With a number of big-name wide receivers switching teams this offseason, it would have been easy to miss Randall Cobb’s move from Green Bay to Dallas.
Cobb fills a much-needed void for the Cowboys, who saw slot specialist Cole Beasley bolt for the Bills this offseason on a four-year, $29 million deal.
Bryan Broaddus, a former NFL scout and writer for the Cowboys’ official website, recently said on 105.3 The Fan that he believes Cobb will be an upgrade over Beasley because of his diverse skillset.
“You lose one piece, you try to get a little bit better and the Randall Cobb thing is maybe a gift from the football gods,” Broaddus said. “(There is) a new administration at OC now. The players have all talked about this. Dak Prescott was very adamant about this. If you don’t allow Randall Cobb to do things that he’s capable of doing, then shame on you. You deserve to be fired, you deserve to be looking for another job. And I think they have to take advantage of that talent, the ability to catch the ball, to play on the move, to do all those things that give defensive coordinators problems.”
Randall Cobb’s Potential With Dallas Cowboys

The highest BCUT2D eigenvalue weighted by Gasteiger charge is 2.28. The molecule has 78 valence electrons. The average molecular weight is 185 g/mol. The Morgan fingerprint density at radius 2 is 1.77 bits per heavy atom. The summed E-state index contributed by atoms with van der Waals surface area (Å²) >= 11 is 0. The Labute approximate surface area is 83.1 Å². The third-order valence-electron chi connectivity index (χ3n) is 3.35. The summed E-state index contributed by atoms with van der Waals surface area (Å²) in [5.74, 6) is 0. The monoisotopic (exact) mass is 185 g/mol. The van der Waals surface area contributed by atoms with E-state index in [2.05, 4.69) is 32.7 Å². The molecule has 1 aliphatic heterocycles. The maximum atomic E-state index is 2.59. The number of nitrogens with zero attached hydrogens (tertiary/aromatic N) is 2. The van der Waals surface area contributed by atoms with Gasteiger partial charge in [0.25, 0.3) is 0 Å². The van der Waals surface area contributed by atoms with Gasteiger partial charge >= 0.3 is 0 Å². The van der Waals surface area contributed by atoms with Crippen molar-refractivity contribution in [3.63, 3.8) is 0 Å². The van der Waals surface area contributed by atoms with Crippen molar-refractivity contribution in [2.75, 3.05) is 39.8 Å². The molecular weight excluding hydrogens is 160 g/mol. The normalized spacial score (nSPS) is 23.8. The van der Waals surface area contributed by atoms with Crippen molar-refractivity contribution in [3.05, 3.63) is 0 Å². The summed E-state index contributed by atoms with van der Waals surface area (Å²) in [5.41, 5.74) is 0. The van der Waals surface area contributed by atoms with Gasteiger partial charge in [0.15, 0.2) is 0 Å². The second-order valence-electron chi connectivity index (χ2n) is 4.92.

Pro Bowler Amari Cooper will get his fair share of attention — although he’s shown a team-first focus when it comes to targets — and Michael Gallup has developed into a solid No. 2, his most impressive outing coming in the playoffs last year.
However, if Cobb can stay healthy, the veteran pass-catcher could end up being a monster addition for the Cowboys, and even in the running to lead them in receptions — a feat Beasley accomplished in 2016.
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Cobb left the Packers ranked sixth in franchise history with 470 receptions, and 11th in both receiving yards (5,524) and receiving touchdowns (41), so he’s a proven commodity. And he’s already making an impression on his quarterback.
“That’s a very fortunate add there,” Prescott said of Cobb, according to Pro Football Talk. “He’s been great, honestly. An ex-quarterback (high school), knows the game up and down, knows every aspect of it; knows when he’s in the read what progression he is, and when you have a guy like that, he’s going to get open; he knows how to get open. He’s had a lot of success in this league already so just to have him be a part of this corps, a part of this team and this offense means a lot.”
Cobb’s career-year came in 2014, a Pro Bowl campaign where he recorded 1,287 yards and 12 TDs. He’s gradually declined in production since but could be in for a redemption arc with the Cowboys.
On just a one-year deal, he’ll look to prove to NFL teams that he’s still a capable option.
“This guy can wreck your scheme the way he plays,” Broaddus said. “Cole Beasley worked under a previous administration so he’s moved on himself. The guy who was calling plays has moved on. I feel like the Cowboys knew they had to do something and they did. They got rid of a slot receiver, they got a new one. They got rid of the offensive coordinator, they got a new one. Obviously they feel like they need to upgrade that position and I believe they have.”